While many were concerned how the policy would be applied company-wide, specific managers, workload, etc.
How are you going to ensure that PTO allowances are applied fairly? Will there be guidelines for managers to allow for min and max.? I have seen from other companies some people take 5-6 weeks and others due to workload can only take 2 weeks. Some managers are more liberal and others are not. Having worked at my company for over a decade, I like to know I have earned PTO.
And there are some edge cases that make Unlimited PTO a problem. Say for example, imagine that you planned out a vacation and then were laid off – zero payout for that planned vacation.
How it gets administered matters, my friend at another tech company had a manager that implemented and unspoken policy of two to three weeks of vacation max in one year.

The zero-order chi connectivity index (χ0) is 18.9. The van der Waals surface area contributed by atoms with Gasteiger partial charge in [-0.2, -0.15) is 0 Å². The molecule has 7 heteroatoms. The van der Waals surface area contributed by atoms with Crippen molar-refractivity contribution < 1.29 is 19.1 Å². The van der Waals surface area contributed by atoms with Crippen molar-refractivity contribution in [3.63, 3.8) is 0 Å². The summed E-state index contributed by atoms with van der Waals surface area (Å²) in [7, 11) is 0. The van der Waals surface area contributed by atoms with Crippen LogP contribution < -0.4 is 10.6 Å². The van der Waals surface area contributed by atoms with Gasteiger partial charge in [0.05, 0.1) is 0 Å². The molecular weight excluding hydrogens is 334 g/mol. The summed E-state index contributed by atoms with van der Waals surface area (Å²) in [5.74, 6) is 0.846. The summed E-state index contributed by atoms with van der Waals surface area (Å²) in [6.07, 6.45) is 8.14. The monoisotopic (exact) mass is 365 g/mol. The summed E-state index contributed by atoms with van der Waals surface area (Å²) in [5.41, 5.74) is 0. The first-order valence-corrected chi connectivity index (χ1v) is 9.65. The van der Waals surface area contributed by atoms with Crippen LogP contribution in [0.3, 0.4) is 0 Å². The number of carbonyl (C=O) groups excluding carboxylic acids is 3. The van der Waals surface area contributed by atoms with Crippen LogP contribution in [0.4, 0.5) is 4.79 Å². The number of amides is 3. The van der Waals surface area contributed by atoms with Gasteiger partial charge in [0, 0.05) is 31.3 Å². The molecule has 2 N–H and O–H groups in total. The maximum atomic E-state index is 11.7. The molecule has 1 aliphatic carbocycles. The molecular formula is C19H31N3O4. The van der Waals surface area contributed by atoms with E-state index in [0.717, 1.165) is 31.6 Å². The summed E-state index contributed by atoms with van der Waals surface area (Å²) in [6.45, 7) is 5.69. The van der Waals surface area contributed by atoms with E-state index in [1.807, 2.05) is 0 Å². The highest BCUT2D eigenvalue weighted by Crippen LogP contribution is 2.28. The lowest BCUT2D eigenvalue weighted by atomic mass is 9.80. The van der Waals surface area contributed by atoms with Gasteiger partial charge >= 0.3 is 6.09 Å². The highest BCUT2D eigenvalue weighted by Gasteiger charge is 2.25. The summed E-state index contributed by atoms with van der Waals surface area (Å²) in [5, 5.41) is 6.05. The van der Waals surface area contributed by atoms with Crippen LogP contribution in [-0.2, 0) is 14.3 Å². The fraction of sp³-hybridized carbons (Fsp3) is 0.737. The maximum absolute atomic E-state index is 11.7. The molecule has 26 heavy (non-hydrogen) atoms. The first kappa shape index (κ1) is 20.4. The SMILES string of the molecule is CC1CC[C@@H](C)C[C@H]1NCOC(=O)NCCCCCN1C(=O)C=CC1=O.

Concerns of how the policy would be administered and potentially-abused (by managers) was a common concern that popped up in our conversations and interviews.
Yeah, this is going to get abused like crazy. I already know a few managers who aggressively discourage PTO even when they are required to let their people take it. Now that it’s optional I can only imagine the creative reasons they will come up with to deny it. Will be interesting to see what impacts this has on attrition long term.
The key is to change your mindset; own your time off